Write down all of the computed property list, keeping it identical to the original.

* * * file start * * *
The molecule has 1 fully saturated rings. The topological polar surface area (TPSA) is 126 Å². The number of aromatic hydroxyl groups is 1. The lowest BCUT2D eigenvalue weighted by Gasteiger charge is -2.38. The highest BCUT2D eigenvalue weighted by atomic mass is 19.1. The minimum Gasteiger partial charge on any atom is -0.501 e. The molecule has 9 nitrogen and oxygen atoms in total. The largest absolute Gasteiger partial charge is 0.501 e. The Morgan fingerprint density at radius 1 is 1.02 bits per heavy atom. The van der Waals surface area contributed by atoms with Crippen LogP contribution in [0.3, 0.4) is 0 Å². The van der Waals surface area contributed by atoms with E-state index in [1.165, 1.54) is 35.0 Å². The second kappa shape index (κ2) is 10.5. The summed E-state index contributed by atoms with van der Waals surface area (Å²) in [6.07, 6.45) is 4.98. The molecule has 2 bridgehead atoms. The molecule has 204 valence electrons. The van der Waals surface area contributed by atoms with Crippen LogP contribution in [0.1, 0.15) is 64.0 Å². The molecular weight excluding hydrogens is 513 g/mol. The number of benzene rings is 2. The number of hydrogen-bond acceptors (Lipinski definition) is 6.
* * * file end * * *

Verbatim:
The molecule has 1 fully saturated rings. The topological polar surface area (TPSA) is 126 Å². The number of aromatic hydroxyl groups is 1. The lowest BCUT2D eigenvalue weighted by Gasteiger charge is -2.38. The highest BCUT2D eigenvalue weighted by atomic mass is 19.1. The minimum Gasteiger partial charge on any atom is -0.501 e. The molecule has 9 nitrogen and oxygen atoms in total. The largest absolute Gasteiger partial charge is 0.501 e. The Morgan fingerprint density at radius 1 is 1.02 bits per heavy atom. The van der Waals surface area contributed by atoms with Crippen LogP contribution in [0.3, 0.4) is 0 Å². The van der Waals surface area contributed by atoms with E-state index in [1.165, 1.54) is 35.0 Å². The second kappa shape index (κ2) is 10.5. The summed E-state index contributed by atoms with van der Waals surface area (Å²) in [6.07, 6.45) is 4.98. The molecule has 2 bridgehead atoms. The molecule has 204 valence electrons. The van der Waals surface area contributed by atoms with Crippen LogP contribution in [0.1, 0.15) is 64.0 Å². The molecular weight excluding hydrogens is 513 g/mol. The number of benzene rings is 2. The number of hydrogen-bond acceptors (Lipinski definition) is 6.